Think about water reticulation, is it a goer? What has this got to do with animal health? It’s all about feeding, feeding, feeding.

Animal welfare

When it comes to animal welfare in drought situations; as managers of animals farmers are required to meet the needs of their animals in both good and bad times.

The clear majority of people have the animals’ welfare in mind at all times as healthy animals are productive animals. In times of drought it can be challenging to provide all the needs of animals’ short term, and early sell down is often the most profitable way forward before animals lose too much condition.

Maintenance feed, adequate quality water and shade are important for an animal’s welfare and are a no-brainer. Enough said. Adequate planning and building resilience into your farm will go a long way to meet your animal welfare obligations.

Team up with others

Keep an eye out for some that may be behind the eight ball and get in behind them. You are not on your own out there. Build a team of trusted advisers around you, stick together with neighbours, share experiences, decisions and plans.

Do not hesitate to seek an outside and impartial opinion, or more than one. Let’s hope more rain comes soon.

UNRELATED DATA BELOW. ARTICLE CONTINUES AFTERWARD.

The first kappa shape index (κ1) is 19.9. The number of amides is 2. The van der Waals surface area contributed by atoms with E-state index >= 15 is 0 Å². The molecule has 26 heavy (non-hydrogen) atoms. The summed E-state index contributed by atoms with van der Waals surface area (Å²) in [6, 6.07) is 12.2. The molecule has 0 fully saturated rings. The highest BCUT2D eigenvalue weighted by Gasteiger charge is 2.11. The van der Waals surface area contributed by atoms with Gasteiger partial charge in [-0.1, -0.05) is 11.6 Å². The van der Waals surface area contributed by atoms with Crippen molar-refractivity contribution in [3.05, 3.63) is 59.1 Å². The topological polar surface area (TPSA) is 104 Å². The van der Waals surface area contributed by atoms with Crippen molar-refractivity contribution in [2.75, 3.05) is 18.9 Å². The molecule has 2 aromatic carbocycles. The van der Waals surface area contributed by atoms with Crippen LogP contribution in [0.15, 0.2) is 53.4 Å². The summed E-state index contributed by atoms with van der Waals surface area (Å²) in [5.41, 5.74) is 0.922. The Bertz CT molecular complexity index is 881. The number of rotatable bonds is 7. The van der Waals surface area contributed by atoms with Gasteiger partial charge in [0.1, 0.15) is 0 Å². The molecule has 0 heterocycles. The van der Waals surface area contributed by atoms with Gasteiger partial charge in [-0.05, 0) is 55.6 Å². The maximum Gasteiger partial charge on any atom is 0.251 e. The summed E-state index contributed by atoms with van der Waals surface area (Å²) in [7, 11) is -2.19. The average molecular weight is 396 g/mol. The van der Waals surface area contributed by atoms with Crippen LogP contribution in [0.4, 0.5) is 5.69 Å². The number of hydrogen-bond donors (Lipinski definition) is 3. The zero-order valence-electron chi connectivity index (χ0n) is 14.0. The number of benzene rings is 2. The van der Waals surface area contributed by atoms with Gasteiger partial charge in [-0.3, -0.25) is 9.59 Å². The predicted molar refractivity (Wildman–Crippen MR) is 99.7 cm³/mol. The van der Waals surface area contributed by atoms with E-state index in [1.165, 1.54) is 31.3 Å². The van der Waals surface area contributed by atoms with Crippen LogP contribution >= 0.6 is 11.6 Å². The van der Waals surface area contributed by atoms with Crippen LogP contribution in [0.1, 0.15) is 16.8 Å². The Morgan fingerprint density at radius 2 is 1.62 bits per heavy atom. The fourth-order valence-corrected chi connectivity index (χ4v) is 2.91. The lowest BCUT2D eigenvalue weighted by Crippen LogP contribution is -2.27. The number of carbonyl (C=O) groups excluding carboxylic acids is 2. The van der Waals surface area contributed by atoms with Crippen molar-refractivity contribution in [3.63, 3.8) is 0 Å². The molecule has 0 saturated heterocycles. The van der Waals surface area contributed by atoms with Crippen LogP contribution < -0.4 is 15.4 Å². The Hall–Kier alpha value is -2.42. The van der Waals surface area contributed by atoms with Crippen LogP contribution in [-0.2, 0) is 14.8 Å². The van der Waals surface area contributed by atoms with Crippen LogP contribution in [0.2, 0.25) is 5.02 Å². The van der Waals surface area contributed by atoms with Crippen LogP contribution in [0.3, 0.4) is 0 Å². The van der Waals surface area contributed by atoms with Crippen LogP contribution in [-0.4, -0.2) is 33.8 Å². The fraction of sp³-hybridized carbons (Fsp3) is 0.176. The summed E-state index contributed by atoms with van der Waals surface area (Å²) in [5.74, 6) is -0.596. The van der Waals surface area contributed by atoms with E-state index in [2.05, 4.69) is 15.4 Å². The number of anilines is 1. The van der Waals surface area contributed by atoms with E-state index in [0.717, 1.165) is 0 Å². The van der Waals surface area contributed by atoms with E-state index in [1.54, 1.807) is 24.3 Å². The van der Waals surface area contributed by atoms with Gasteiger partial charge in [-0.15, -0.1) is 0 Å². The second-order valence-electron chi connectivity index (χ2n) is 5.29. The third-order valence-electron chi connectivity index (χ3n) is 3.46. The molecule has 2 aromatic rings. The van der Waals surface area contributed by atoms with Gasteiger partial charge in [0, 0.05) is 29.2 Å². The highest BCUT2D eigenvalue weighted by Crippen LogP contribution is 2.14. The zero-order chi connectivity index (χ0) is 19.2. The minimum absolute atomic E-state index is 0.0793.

A long-term plan is usually formulated after experiencing an adverse event while things are clear in your mind and anticipating it will re-occur in the future. It should be in place now before the current event is experienced.

A long-term plan involves analysing what you did right and what you did wrong during the last event, particularly around decision-making. Some decisions will have been right and some will have been wrong. The more decisions you make built around facts (actual measurements such as stock body condition scores, pasture quantities, water availability) the more right decisions you are likely to make.

Stocking policies

Long-term decisions involve setting flexible stocking policies suited to your location. One of the key things is to get down to your winter stocking numbers as early as possible in summer dry areas. This may mean selling store lambs by developing a long-term relationship with a lamb finisher.

Also, you need easy-to-sell sacrifice classes of animals built into your system to reduce feed demand quickly without taking too much of a financial hit. That is a balance of breeding and trading stock.